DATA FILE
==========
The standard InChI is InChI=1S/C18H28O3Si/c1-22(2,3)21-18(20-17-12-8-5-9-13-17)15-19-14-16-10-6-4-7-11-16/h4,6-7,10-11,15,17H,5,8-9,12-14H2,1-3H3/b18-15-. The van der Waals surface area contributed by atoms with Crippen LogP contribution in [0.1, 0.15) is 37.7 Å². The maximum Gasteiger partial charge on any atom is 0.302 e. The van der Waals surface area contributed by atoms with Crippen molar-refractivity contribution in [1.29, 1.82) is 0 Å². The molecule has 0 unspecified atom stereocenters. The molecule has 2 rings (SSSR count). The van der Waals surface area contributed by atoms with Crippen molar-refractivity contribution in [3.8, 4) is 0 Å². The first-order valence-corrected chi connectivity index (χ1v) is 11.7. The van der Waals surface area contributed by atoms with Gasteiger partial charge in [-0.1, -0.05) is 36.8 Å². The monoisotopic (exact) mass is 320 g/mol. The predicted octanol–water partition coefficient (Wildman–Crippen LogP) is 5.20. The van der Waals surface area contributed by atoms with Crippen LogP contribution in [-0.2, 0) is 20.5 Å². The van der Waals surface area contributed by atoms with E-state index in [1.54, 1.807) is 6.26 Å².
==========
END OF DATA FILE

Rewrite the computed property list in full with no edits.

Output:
The standard InChI is InChI=1S/C18H28O3Si/c1-22(2,3)21-18(20-17-12-8-5-9-13-17)15-19-14-16-10-6-4-7-11-16/h4,6-7,10-11,15,17H,5,8-9,12-14H2,1-3H3/b18-15-. The van der Waals surface area contributed by atoms with Crippen LogP contribution in [0.1, 0.15) is 37.7 Å². The maximum Gasteiger partial charge on any atom is 0.302 e. The van der Waals surface area contributed by atoms with Crippen molar-refractivity contribution in [1.29, 1.82) is 0 Å². The molecule has 0 unspecified atom stereocenters. The molecule has 2 rings (SSSR count). The van der Waals surface area contributed by atoms with Crippen molar-refractivity contribution in [3.8, 4) is 0 Å². The first-order valence-corrected chi connectivity index (χ1v) is 11.7. The van der Waals surface area contributed by atoms with Gasteiger partial charge in [-0.1, -0.05) is 36.8 Å². The monoisotopic (exact) mass is 320 g/mol. The predicted octanol–water partition coefficient (Wildman–Crippen LogP) is 5.20. The van der Waals surface area contributed by atoms with Crippen LogP contribution in [-0.2, 0) is 20.5 Å². The van der Waals surface area contributed by atoms with E-state index in [1.54, 1.807) is 6.26 Å².